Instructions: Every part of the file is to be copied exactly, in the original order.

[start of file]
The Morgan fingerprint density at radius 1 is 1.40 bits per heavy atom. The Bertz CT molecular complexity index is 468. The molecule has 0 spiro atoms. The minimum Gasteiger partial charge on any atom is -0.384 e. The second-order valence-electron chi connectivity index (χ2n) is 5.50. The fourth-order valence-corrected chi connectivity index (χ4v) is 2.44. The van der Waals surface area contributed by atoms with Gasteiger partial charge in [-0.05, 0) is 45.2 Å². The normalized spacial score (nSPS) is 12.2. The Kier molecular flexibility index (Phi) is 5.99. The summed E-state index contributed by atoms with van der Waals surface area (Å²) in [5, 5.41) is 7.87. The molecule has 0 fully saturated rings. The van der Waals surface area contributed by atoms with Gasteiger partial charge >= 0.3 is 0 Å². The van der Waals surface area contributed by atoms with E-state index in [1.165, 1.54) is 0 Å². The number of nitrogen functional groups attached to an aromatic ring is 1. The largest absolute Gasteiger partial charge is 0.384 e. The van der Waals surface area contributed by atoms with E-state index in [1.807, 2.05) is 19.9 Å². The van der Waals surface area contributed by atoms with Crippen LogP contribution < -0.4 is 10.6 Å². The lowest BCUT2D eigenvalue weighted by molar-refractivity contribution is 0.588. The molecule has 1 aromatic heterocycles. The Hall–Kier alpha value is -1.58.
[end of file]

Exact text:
The Morgan fingerprint density at radius 1 is 1.40 bits per heavy atom. The Bertz CT molecular complexity index is 468. The molecule has 0 spiro atoms. The minimum Gasteiger partial charge on any atom is -0.384 e. The second-order valence-electron chi connectivity index (χ2n) is 5.50. The fourth-order valence-corrected chi connectivity index (χ4v) is 2.44. The van der Waals surface area contributed by atoms with Gasteiger partial charge in [-0.05, 0) is 45.2 Å². The normalized spacial score (nSPS) is 12.2. The Kier molecular flexibility index (Phi) is 5.99. The summed E-state index contributed by atoms with van der Waals surface area (Å²) in [5, 5.41) is 7.87. The molecule has 0 fully saturated rings. The van der Waals surface area contributed by atoms with Gasteiger partial charge >= 0.3 is 0 Å². The van der Waals surface area contributed by atoms with E-state index in [1.165, 1.54) is 0 Å². The number of nitrogen functional groups attached to an aromatic ring is 1. The largest absolute Gasteiger partial charge is 0.384 e. The van der Waals surface area contributed by atoms with E-state index in [1.807, 2.05) is 19.9 Å². The van der Waals surface area contributed by atoms with Crippen LogP contribution < -0.4 is 10.6 Å². The lowest BCUT2D eigenvalue weighted by molar-refractivity contribution is 0.588. The molecule has 1 aromatic heterocycles. The Hall–Kier alpha value is -1.58.